4. Fullan, M., & Hargraves, A. (1996). What’s worth fighting for in your school?. New York: Teachers College Press.Google Scholar
  5. Hightower, A. M., Delgado, R. C., Lloyd, S. C., Wittenstein, R., Sellers, K., & Swanson, C. B., (2011). Improving student learning by supporting quality teaching: Key issues, effective strategies. [Special Issue]. Education Week, Dec. 2011. Retrieved from:
  6. Hinostroza, J. E. (2014). Intel education transformation policy guide. Santa Clara, CA: Intel Corporation.Google Scholar
  7. Intel (2011). Intel Teach Leadership Forum. Retrieved from:
  8. Intel (2012). Case Study: Evaluating Progress and Furthering Success in Macedonia. Retrieved from:
  9. Intel (2015a). Intel Education Transformation. Retrieved from:
  10. Intel (2015b). Intel Education: Advancing Education and Empowering Young Innovators Worldwide. News Fact Sheet. Retrieved from:
  11. Johnson, S. M., Berg, J. H., & Donaldson, M. L. (2005, February). Who stays in teaching and why? A review of the literature on teacher retention. Cambridge, MA: The Project on the Next Generation of Teachers, Harvard Graduate School of Education.Google Scholar
  12. Johnson, S. M., Kardos, S. M., Kauffman, D., Liu, E., & Donaldson, M. L. (2004, October 29). The support gap: New teachers’ early experiences in high-income and low-income schools. Education Policy Analysis Archives, 12(61). Retrieved May 15, 2011, from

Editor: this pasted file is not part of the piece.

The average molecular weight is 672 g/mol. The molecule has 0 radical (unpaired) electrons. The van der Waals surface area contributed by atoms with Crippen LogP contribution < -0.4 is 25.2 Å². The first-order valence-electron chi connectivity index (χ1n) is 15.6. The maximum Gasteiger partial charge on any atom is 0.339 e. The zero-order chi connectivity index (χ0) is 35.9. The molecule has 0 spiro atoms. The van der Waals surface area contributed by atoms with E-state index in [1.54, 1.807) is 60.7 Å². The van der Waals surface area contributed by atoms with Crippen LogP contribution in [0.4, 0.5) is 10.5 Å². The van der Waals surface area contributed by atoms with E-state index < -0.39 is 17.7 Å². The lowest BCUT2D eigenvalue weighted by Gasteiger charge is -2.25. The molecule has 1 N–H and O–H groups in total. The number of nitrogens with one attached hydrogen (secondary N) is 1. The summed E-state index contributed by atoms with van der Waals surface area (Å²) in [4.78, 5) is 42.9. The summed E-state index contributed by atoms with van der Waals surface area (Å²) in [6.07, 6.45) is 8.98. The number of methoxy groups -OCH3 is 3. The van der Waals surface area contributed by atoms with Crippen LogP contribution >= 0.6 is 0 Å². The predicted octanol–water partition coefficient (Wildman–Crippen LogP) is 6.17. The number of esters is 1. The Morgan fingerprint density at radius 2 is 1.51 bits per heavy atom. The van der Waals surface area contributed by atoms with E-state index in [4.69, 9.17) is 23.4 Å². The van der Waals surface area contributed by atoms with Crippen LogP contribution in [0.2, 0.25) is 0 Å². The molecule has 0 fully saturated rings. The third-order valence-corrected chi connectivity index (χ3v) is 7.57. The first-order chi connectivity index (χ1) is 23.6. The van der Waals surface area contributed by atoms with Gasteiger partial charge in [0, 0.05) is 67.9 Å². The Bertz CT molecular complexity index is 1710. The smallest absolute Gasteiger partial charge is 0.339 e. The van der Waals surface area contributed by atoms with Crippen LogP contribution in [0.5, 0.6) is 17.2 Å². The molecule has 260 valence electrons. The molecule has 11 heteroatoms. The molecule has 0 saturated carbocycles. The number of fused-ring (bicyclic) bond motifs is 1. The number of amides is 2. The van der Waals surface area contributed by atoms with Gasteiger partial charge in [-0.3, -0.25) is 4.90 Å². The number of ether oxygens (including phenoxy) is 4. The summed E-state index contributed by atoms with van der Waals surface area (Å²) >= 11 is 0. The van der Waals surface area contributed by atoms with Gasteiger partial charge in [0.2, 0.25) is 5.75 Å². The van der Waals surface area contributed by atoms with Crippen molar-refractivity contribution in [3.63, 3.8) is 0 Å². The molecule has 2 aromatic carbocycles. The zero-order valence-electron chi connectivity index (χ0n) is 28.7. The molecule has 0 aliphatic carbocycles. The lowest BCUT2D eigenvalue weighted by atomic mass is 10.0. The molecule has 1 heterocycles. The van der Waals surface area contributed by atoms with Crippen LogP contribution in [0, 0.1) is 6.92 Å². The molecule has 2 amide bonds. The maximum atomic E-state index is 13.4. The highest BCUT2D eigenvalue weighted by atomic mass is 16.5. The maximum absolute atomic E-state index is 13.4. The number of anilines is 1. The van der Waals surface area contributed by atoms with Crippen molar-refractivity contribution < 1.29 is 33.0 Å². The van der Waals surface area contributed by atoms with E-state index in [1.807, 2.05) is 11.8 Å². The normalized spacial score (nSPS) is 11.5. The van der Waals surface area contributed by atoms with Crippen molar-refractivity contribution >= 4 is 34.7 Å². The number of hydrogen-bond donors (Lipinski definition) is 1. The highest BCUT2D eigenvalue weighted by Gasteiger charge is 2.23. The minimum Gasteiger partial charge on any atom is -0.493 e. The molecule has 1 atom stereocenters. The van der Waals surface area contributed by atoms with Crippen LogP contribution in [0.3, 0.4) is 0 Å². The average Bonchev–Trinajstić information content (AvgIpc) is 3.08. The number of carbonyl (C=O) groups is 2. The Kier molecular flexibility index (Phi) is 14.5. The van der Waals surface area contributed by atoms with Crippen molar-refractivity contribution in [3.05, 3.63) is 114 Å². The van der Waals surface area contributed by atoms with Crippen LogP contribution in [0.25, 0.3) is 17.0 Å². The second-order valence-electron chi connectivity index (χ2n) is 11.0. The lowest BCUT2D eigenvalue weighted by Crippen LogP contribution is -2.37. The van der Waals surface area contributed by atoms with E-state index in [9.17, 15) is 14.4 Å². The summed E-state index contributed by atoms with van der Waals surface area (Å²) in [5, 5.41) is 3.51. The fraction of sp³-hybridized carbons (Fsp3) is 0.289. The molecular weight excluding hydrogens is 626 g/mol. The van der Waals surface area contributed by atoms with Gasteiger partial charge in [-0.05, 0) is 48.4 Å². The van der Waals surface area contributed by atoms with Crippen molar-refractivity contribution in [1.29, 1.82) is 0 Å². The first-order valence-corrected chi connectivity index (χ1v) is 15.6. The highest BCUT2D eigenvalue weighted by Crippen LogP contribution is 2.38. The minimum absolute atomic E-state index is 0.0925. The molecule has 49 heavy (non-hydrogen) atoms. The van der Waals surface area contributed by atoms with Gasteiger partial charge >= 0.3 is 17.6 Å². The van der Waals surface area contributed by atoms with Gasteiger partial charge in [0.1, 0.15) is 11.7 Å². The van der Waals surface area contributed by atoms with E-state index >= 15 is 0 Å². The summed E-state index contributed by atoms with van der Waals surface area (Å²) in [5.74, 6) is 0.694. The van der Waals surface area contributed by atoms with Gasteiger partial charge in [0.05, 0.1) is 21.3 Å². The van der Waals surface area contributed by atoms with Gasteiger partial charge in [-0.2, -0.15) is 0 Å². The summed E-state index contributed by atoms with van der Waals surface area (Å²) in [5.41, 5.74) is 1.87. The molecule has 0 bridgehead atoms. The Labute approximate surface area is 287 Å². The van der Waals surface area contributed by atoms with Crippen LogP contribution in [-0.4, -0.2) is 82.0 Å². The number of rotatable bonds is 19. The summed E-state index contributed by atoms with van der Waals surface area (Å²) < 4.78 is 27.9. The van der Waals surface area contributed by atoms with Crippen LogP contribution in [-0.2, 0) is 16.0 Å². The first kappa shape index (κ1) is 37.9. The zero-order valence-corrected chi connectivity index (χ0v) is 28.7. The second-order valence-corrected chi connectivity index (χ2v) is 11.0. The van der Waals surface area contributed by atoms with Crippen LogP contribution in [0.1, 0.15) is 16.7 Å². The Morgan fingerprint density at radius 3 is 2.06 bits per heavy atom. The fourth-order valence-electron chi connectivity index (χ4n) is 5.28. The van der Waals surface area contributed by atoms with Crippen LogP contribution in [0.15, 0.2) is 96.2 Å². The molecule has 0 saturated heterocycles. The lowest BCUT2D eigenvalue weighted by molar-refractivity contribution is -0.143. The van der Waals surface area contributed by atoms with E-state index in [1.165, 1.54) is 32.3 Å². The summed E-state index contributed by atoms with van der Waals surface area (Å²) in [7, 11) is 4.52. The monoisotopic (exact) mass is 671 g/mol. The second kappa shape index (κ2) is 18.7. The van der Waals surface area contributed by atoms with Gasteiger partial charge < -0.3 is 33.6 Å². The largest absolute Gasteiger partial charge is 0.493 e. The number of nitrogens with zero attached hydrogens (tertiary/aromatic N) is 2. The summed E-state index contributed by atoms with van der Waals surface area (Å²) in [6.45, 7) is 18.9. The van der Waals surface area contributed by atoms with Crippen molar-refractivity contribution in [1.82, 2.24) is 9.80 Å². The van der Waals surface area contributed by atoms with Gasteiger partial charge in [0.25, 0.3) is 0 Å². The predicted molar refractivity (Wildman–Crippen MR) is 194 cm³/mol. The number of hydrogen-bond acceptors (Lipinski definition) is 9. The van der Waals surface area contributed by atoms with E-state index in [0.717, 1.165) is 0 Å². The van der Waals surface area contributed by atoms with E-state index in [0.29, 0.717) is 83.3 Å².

13. Kozma, R. B. (Ed.). (2003). Technology, innovation, and educational change: A global perspective. Eugene, OR: International Society for Technology in Education.Google Scholar
  14. Light, D., Strother, S., & Polin, D. (2009). Emerging changes in ICT-rich learning environments: The Intel® Teach Essentials Course and changing teacher practice in India, Turkey, and Chile. New York, NY: Center for Children and Technology Education Development Center, Inc.Google Scholar
  15. Michalchik, V., Light, D., Price, J. (2009). The Role of Program Evaluation in Intel® Corporate Educational Philanthropy. Unpublished manuscript, Menlo Park, CA.Google Scholar
  16. Oakley, C. (2010). The role of leadership in the successful implementation of intel teach programs. Victoria, Australia: Deakin University Centre for Partnerships and Projects in Education.Google Scholar
  17. OECD (2013). PISA 2012 Results: What Makes Schools Successful? Resources, Policies and Practices (Volume IV), PISA, OECD Publishing. Retrieved from:
  18. Patil, L., Thomas, S., Michalchik, V., & Moorthy, S. (2014). Intel education research on technology adoption in large-scale deployments: Guiding eLearning from vision to practice. Santa Clara, CA: Intel Corporation. Retrieved from:
  19. Price, J, & Roth, M. (2010). Evaluating effective teaching and learning within complex levels of interaction. In Proceedings of the Global Learn Asia Pacific 2010—Global Conference on Learning and Technology. Penang, Malaysia, May 17–20, 2010.Google Scholar
  20. Wexler, D., Pasnik, S., & Culp, K. (2005). Formative evaluation of the intel® teach to the future leadership forums. New York: EDC/Center for Children and Technology.Google Scholar
  21. Zhang, M., Jian, M., Li, J., Zhu, Y., Li, R., Pan, Y., & Xiao, Y. (2013). Shanghai evaluation program for intel education technology integration research (p. 99). Shanghai: Intel.Google Scholar

Copyright information

© Springer-Verlag Berlin Heidelberg 2016

Authors and Affiliations

  1. 1.Intel GmbHFeldkirchen/bei MünchenGermany
  2. 2.Intel CorporationRio RanchoUSA

Personalised recommendations